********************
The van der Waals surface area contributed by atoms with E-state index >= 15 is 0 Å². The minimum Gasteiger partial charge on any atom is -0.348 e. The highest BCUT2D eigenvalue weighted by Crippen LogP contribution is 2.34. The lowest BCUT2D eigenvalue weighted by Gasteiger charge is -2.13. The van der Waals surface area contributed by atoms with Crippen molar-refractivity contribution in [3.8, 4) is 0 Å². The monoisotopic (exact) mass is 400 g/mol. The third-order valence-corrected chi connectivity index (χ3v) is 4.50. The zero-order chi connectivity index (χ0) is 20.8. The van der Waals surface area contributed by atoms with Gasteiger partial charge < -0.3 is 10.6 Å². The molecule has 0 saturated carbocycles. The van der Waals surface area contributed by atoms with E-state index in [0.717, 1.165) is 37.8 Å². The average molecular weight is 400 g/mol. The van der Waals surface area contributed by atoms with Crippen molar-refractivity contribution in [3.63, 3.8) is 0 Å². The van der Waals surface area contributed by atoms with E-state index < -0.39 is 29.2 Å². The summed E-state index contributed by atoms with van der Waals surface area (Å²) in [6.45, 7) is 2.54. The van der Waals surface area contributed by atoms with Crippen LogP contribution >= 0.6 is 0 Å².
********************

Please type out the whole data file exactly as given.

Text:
The van der Waals surface area contributed by atoms with E-state index >= 15 is 0 Å². The minimum Gasteiger partial charge on any atom is -0.348 e. The highest BCUT2D eigenvalue weighted by Crippen LogP contribution is 2.34. The lowest BCUT2D eigenvalue weighted by Gasteiger charge is -2.13. The van der Waals surface area contributed by atoms with Crippen molar-refractivity contribution in [3.8, 4) is 0 Å². The monoisotopic (exact) mass is 400 g/mol. The third-order valence-corrected chi connectivity index (χ3v) is 4.50. The zero-order chi connectivity index (χ0) is 20.8. The van der Waals surface area contributed by atoms with Gasteiger partial charge < -0.3 is 10.6 Å². The molecule has 0 saturated carbocycles. The van der Waals surface area contributed by atoms with E-state index in [0.717, 1.165) is 37.8 Å². The average molecular weight is 400 g/mol. The van der Waals surface area contributed by atoms with Crippen molar-refractivity contribution in [3.63, 3.8) is 0 Å². The van der Waals surface area contributed by atoms with E-state index < -0.39 is 29.2 Å². The summed E-state index contributed by atoms with van der Waals surface area (Å²) in [6.45, 7) is 2.54. The van der Waals surface area contributed by atoms with Crippen LogP contribution >= 0.6 is 0 Å².